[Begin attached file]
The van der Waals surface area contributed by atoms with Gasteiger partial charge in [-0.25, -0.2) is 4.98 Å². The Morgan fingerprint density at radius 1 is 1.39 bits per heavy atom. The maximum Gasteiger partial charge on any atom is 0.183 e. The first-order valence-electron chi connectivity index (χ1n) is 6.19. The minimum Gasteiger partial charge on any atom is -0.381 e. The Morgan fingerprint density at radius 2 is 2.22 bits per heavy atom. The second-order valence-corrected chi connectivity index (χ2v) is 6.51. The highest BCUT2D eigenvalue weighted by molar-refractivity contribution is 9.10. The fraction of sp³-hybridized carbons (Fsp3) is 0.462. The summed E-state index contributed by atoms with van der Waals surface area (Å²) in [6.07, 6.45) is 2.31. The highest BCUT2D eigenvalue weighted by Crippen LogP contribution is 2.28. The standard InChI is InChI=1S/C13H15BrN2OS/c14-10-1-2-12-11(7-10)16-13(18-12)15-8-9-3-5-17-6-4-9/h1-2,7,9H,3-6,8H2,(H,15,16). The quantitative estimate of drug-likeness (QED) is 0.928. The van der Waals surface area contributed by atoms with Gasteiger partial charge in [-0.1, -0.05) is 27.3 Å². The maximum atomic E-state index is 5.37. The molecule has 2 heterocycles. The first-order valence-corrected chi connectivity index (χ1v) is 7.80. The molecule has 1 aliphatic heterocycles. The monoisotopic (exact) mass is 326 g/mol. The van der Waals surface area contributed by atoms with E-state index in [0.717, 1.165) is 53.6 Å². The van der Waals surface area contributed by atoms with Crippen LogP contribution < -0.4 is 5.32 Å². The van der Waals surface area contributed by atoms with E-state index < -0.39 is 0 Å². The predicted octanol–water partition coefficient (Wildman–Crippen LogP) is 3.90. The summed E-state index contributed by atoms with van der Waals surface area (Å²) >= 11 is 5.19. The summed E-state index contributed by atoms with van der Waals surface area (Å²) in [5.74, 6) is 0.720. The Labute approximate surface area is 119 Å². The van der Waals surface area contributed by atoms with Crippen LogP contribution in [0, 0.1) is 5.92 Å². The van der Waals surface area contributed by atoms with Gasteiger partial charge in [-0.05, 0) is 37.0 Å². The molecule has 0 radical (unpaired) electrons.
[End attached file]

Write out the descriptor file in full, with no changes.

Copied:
The van der Waals surface area contributed by atoms with Gasteiger partial charge in [-0.25, -0.2) is 4.98 Å². The Morgan fingerprint density at radius 1 is 1.39 bits per heavy atom. The maximum Gasteiger partial charge on any atom is 0.183 e. The first-order valence-electron chi connectivity index (χ1n) is 6.19. The minimum Gasteiger partial charge on any atom is -0.381 e. The Morgan fingerprint density at radius 2 is 2.22 bits per heavy atom. The second-order valence-corrected chi connectivity index (χ2v) is 6.51. The highest BCUT2D eigenvalue weighted by molar-refractivity contribution is 9.10. The fraction of sp³-hybridized carbons (Fsp3) is 0.462. The summed E-state index contributed by atoms with van der Waals surface area (Å²) in [6.07, 6.45) is 2.31. The highest BCUT2D eigenvalue weighted by Crippen LogP contribution is 2.28. The standard InChI is InChI=1S/C13H15BrN2OS/c14-10-1-2-12-11(7-10)16-13(18-12)15-8-9-3-5-17-6-4-9/h1-2,7,9H,3-6,8H2,(H,15,16). The quantitative estimate of drug-likeness (QED) is 0.928. The van der Waals surface area contributed by atoms with Gasteiger partial charge in [-0.1, -0.05) is 27.3 Å². The maximum atomic E-state index is 5.37. The molecule has 2 heterocycles. The first-order valence-corrected chi connectivity index (χ1v) is 7.80. The molecule has 1 aliphatic heterocycles. The monoisotopic (exact) mass is 326 g/mol. The van der Waals surface area contributed by atoms with E-state index in [0.717, 1.165) is 53.6 Å². The van der Waals surface area contributed by atoms with Crippen LogP contribution < -0.4 is 5.32 Å². The van der Waals surface area contributed by atoms with E-state index < -0.39 is 0 Å². The predicted octanol–water partition coefficient (Wildman–Crippen LogP) is 3.90. The summed E-state index contributed by atoms with van der Waals surface area (Å²) >= 11 is 5.19. The summed E-state index contributed by atoms with van der Waals surface area (Å²) in [5.74, 6) is 0.720. The Labute approximate surface area is 119 Å². The van der Waals surface area contributed by atoms with Crippen LogP contribution in [0, 0.1) is 5.92 Å². The van der Waals surface area contributed by atoms with Gasteiger partial charge in [-0.05, 0) is 37.0 Å². The molecule has 0 radical (unpaired) electrons.